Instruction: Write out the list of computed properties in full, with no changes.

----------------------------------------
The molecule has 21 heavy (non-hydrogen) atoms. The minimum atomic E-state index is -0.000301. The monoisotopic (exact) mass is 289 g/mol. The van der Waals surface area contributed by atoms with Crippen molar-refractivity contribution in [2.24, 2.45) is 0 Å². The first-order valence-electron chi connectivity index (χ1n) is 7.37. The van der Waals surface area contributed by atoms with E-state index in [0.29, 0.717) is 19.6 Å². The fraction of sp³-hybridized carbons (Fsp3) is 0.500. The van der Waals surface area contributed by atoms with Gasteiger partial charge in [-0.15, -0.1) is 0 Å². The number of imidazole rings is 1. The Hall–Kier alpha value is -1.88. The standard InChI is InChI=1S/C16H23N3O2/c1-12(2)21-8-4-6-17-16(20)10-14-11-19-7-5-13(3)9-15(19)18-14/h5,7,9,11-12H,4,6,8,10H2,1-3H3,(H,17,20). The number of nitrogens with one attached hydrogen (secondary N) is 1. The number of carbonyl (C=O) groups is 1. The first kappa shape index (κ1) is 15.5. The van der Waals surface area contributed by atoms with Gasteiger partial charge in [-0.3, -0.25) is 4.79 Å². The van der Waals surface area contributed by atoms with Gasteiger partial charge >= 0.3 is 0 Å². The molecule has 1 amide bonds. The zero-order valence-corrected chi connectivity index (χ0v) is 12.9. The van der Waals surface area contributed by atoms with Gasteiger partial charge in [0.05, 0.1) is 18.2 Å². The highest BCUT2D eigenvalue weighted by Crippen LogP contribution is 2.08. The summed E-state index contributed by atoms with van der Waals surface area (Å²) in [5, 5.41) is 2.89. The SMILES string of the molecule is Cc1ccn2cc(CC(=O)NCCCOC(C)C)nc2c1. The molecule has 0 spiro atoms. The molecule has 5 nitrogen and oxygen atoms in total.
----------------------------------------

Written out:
The molecule has 21 heavy (non-hydrogen) atoms. The minimum atomic E-state index is -0.000301. The monoisotopic (exact) mass is 289 g/mol. The van der Waals surface area contributed by atoms with Crippen molar-refractivity contribution in [2.24, 2.45) is 0 Å². The first-order valence-electron chi connectivity index (χ1n) is 7.37. The van der Waals surface area contributed by atoms with E-state index in [0.29, 0.717) is 19.6 Å². The fraction of sp³-hybridized carbons (Fsp3) is 0.500. The van der Waals surface area contributed by atoms with Gasteiger partial charge in [-0.15, -0.1) is 0 Å². The number of imidazole rings is 1. The Hall–Kier alpha value is -1.88. The standard InChI is InChI=1S/C16H23N3O2/c1-12(2)21-8-4-6-17-16(20)10-14-11-19-7-5-13(3)9-15(19)18-14/h5,7,9,11-12H,4,6,8,10H2,1-3H3,(H,17,20). The number of nitrogens with one attached hydrogen (secondary N) is 1. The number of carbonyl (C=O) groups is 1. The first kappa shape index (κ1) is 15.5. The van der Waals surface area contributed by atoms with Gasteiger partial charge in [-0.3, -0.25) is 4.79 Å². The van der Waals surface area contributed by atoms with Gasteiger partial charge >= 0.3 is 0 Å². The molecule has 1 amide bonds. The zero-order valence-corrected chi connectivity index (χ0v) is 12.9. The van der Waals surface area contributed by atoms with Gasteiger partial charge in [0.05, 0.1) is 18.2 Å². The highest BCUT2D eigenvalue weighted by Crippen LogP contribution is 2.08. The summed E-state index contributed by atoms with van der Waals surface area (Å²) in [5, 5.41) is 2.89. The SMILES string of the molecule is Cc1ccn2cc(CC(=O)NCCCOC(C)C)nc2c1. The molecule has 0 spiro atoms. The molecule has 5 nitrogen and oxygen atoms in total.